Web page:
CitationBallard, Parissa; Hoyt, Lindsay; & Pachucki, Mark (2019). Impacts of Adolescent and Young Adult Civic Engagement on Health and Socioeconomic Status in Adulthood. Child Development. vol. 90 (4) pp. 1138-1154
AbstractThe present study examines links between civic engagement (voting, volunteering, and activism) during late adolescence and early adulthood, and socioeconomic status and mental and physical health in adulthood. Using nationally representative data from the National Longitudinal Study of Adolescent to Adult Health, a propensity score matching approach is used to rigorously estimate how civic engagement is associated with outcomes among 9,471 adolescents and young adults (baseline M-age = 15.9). All forms of civic engagement are positively associated with subsequent income and education level. Volunteering and voting are favorably associated with subsequent mental health and health behaviors, and activism is associated with more health-risk behaviors and not associated with mental health. Civic engagement is not associated with physical health.
NotesISI Document Delivery No.: IJ5RB Times Cited: 3 Cited Reference Count: 80 Ballard, Parissa J. Hoyt, Lindsay T. Pachucki, Mark C. Maternal and Child Health Bureau (MCHB), Health Resources and Services Administration (HRSA) of the U.S. Department of Health and Human Services (HHS) [UA6MC27378]; Robert Wood Johnson Foundation; Eunice Kennedy Shriver National Institute of Child Health and Human Development [P01-HD31921] This research was supported in part by the Maternal and Child Health Bureau (MCHB), Health Resources and Services Administration (HRSA) of the U.S. Department of Health and Human Services (HHS) under a Cooperative Agreement UA6MC27378 for the Adolescent and Young Adult Health Research Network. This information or content and conclusions are those of the authors and should not be construed as the official position or policy of, nor should any endorsements be inferred by, HRSA, HHS, or the U.S. Government. We would like to thank the Robert Wood Johnson Foundation for their financial support. We would like to thank Kara Rudolph for fielding analytical questions and sharing R code for generating Figure 1. This research uses data from Add Health, a program project directed by Kathleen Mullan Harris and designed by J. Richard Udry, Peter S. Bearman, and Kathleen Mullan Harris at the University of North Carolina at Chapel Hill, and funded by Grant P01-HD31921 from the Eunice Kennedy Shriver National Institute of Child Health and Human Development, with cooperative funding from 23 other federal agencies and foundations. Special acknowledgment is due to Ronald R. Rindfuss and Barbara Entwisle for assistance in the original design. Information on how to obtain the Add Health data files is available on the Add Health website (http://www.cpc.unc.edu/addhealth).No direct support was received from Grant P01-HD31921 for this analysis. 3 1 Wiley Hoboken 1467-8624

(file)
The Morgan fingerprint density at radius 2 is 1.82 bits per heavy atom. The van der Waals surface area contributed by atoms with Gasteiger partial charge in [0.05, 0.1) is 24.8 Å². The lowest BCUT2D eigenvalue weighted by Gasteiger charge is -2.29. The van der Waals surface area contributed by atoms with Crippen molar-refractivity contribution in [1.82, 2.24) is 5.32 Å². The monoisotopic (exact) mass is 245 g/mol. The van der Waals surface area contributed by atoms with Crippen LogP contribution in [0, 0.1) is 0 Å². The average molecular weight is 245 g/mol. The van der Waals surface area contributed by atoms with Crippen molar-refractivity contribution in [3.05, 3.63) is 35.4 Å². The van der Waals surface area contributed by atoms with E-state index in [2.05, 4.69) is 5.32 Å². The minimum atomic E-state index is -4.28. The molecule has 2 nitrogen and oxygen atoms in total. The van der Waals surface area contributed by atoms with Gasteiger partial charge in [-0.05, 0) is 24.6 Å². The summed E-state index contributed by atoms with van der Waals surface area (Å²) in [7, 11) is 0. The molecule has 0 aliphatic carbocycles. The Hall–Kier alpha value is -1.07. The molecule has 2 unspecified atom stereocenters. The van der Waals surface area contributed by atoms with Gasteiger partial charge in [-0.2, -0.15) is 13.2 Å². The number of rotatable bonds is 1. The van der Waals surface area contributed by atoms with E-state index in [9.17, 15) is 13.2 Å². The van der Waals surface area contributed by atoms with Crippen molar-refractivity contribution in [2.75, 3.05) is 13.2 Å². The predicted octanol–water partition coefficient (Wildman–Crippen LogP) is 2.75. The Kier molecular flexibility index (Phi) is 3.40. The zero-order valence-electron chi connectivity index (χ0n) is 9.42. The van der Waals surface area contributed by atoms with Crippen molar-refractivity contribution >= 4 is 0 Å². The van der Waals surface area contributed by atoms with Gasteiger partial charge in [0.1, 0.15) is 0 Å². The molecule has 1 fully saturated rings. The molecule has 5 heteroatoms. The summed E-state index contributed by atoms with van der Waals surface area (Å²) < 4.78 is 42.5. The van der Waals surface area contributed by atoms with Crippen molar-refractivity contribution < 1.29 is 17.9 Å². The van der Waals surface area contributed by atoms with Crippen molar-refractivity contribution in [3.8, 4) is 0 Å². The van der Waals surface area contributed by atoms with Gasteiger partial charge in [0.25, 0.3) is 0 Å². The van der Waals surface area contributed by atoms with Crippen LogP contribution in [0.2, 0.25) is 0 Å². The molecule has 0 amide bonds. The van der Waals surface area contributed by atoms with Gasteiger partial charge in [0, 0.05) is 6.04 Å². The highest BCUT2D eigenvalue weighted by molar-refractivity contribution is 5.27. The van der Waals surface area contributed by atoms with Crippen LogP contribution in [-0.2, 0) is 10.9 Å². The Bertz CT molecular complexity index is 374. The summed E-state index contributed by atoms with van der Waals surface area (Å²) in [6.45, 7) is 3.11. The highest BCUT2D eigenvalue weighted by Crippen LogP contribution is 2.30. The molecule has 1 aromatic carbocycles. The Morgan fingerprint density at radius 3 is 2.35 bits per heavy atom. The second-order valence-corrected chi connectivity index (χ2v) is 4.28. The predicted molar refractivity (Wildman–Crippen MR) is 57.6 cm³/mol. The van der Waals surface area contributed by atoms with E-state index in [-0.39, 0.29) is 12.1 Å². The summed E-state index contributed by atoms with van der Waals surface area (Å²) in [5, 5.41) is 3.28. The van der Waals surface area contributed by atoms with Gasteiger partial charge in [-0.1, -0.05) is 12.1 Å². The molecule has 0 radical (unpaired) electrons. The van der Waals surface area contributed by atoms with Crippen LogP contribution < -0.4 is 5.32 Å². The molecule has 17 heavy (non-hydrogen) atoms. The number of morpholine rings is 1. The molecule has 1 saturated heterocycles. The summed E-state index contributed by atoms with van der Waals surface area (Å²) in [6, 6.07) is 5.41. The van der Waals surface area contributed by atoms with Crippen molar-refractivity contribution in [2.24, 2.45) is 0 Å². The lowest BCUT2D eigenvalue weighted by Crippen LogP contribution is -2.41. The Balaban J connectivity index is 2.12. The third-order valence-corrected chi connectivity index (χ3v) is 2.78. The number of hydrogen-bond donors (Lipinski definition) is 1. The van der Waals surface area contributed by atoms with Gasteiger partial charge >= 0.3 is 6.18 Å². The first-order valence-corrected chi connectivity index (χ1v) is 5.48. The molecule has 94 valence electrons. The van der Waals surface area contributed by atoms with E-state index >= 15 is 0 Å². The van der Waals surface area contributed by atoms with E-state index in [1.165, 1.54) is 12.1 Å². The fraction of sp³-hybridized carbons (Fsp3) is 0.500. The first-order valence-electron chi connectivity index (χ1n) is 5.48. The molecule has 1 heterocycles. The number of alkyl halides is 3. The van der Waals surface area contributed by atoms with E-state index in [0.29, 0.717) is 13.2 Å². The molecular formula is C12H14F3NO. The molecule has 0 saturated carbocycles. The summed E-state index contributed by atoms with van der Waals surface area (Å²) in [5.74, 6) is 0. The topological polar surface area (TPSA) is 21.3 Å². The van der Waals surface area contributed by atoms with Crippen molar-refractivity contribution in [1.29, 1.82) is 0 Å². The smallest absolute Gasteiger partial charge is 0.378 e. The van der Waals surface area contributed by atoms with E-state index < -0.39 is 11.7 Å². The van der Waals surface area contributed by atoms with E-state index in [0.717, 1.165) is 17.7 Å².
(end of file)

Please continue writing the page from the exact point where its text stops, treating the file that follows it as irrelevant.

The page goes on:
Reference TypeJournal Article
Journal TitleChild Development